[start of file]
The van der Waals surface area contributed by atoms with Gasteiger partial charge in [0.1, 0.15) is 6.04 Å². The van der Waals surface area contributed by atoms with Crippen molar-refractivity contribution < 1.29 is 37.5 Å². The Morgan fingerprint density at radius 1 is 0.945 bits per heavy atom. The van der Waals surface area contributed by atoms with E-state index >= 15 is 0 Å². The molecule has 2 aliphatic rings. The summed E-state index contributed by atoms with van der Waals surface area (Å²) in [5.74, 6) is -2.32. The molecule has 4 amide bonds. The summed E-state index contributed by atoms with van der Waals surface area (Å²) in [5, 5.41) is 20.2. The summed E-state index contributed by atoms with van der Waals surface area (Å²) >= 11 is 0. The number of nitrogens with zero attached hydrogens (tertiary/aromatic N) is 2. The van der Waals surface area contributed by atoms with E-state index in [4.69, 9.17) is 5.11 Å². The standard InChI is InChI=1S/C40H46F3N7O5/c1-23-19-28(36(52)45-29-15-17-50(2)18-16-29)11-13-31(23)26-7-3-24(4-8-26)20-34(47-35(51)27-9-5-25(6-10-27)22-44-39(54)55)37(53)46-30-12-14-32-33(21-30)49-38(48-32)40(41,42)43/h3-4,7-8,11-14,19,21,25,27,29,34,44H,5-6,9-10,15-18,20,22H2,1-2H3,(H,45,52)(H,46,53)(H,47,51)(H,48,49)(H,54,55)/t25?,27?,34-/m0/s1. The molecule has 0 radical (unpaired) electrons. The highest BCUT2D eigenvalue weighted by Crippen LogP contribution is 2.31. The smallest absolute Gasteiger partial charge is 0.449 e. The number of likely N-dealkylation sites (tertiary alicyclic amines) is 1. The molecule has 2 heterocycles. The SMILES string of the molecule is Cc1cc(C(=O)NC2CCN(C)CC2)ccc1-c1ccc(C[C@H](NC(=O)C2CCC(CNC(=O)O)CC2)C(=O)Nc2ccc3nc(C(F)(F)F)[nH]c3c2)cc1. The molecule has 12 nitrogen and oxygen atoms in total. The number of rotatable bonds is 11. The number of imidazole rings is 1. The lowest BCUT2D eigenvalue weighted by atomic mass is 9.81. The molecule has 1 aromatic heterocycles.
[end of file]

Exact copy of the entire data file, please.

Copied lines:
The van der Waals surface area contributed by atoms with Gasteiger partial charge in [0.1, 0.15) is 6.04 Å². The van der Waals surface area contributed by atoms with Crippen molar-refractivity contribution < 1.29 is 37.5 Å². The Morgan fingerprint density at radius 1 is 0.945 bits per heavy atom. The van der Waals surface area contributed by atoms with E-state index >= 15 is 0 Å². The molecule has 2 aliphatic rings. The summed E-state index contributed by atoms with van der Waals surface area (Å²) in [5.74, 6) is -2.32. The molecule has 4 amide bonds. The summed E-state index contributed by atoms with van der Waals surface area (Å²) in [5, 5.41) is 20.2. The summed E-state index contributed by atoms with van der Waals surface area (Å²) >= 11 is 0. The number of nitrogens with zero attached hydrogens (tertiary/aromatic N) is 2. The van der Waals surface area contributed by atoms with E-state index in [4.69, 9.17) is 5.11 Å². The standard InChI is InChI=1S/C40H46F3N7O5/c1-23-19-28(36(52)45-29-15-17-50(2)18-16-29)11-13-31(23)26-7-3-24(4-8-26)20-34(47-35(51)27-9-5-25(6-10-27)22-44-39(54)55)37(53)46-30-12-14-32-33(21-30)49-38(48-32)40(41,42)43/h3-4,7-8,11-14,19,21,25,27,29,34,44H,5-6,9-10,15-18,20,22H2,1-2H3,(H,45,52)(H,46,53)(H,47,51)(H,48,49)(H,54,55)/t25?,27?,34-/m0/s1. The molecule has 0 radical (unpaired) electrons. The highest BCUT2D eigenvalue weighted by Crippen LogP contribution is 2.31. The smallest absolute Gasteiger partial charge is 0.449 e. The number of likely N-dealkylation sites (tertiary alicyclic amines) is 1. The molecule has 2 heterocycles. The SMILES string of the molecule is Cc1cc(C(=O)NC2CCN(C)CC2)ccc1-c1ccc(C[C@H](NC(=O)C2CCC(CNC(=O)O)CC2)C(=O)Nc2ccc3nc(C(F)(F)F)[nH]c3c2)cc1. The molecule has 12 nitrogen and oxygen atoms in total. The number of rotatable bonds is 11. The number of imidazole rings is 1. The lowest BCUT2D eigenvalue weighted by atomic mass is 9.81. The molecule has 1 aromatic heterocycles.